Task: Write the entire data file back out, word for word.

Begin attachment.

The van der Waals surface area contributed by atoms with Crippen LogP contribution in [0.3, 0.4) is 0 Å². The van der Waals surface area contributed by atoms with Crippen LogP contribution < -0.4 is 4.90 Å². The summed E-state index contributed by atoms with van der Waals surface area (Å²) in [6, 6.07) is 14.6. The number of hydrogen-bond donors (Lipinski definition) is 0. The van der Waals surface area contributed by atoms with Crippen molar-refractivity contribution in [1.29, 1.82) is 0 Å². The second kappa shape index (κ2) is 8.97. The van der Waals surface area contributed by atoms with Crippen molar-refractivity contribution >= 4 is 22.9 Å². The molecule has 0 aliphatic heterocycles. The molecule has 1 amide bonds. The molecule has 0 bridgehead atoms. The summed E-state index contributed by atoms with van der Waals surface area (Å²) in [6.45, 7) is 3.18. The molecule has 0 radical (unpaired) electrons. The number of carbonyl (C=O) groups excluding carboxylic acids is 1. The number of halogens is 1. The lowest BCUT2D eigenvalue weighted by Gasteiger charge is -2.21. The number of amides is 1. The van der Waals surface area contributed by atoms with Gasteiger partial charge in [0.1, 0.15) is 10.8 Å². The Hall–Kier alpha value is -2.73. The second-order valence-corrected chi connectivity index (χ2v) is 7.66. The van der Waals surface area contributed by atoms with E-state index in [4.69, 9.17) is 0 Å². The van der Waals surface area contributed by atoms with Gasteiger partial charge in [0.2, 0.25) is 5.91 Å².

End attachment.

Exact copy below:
The van der Waals surface area contributed by atoms with Crippen LogP contribution in [0.3, 0.4) is 0 Å². The van der Waals surface area contributed by atoms with Crippen LogP contribution < -0.4 is 4.90 Å². The summed E-state index contributed by atoms with van der Waals surface area (Å²) in [6, 6.07) is 14.6. The number of hydrogen-bond donors (Lipinski definition) is 0. The van der Waals surface area contributed by atoms with Crippen molar-refractivity contribution in [1.29, 1.82) is 0 Å². The second kappa shape index (κ2) is 8.97. The van der Waals surface area contributed by atoms with Crippen molar-refractivity contribution >= 4 is 22.9 Å². The molecule has 0 aliphatic heterocycles. The molecule has 1 amide bonds. The molecule has 0 bridgehead atoms. The summed E-state index contributed by atoms with van der Waals surface area (Å²) in [6.45, 7) is 3.18. The molecule has 0 radical (unpaired) electrons. The number of carbonyl (C=O) groups excluding carboxylic acids is 1. The number of halogens is 1. The lowest BCUT2D eigenvalue weighted by Gasteiger charge is -2.21. The number of amides is 1. The van der Waals surface area contributed by atoms with Gasteiger partial charge in [0.1, 0.15) is 10.8 Å². The Hall–Kier alpha value is -2.73. The second-order valence-corrected chi connectivity index (χ2v) is 7.66. The van der Waals surface area contributed by atoms with E-state index in [4.69, 9.17) is 0 Å². The van der Waals surface area contributed by atoms with Gasteiger partial charge in [0.2, 0.25) is 5.91 Å².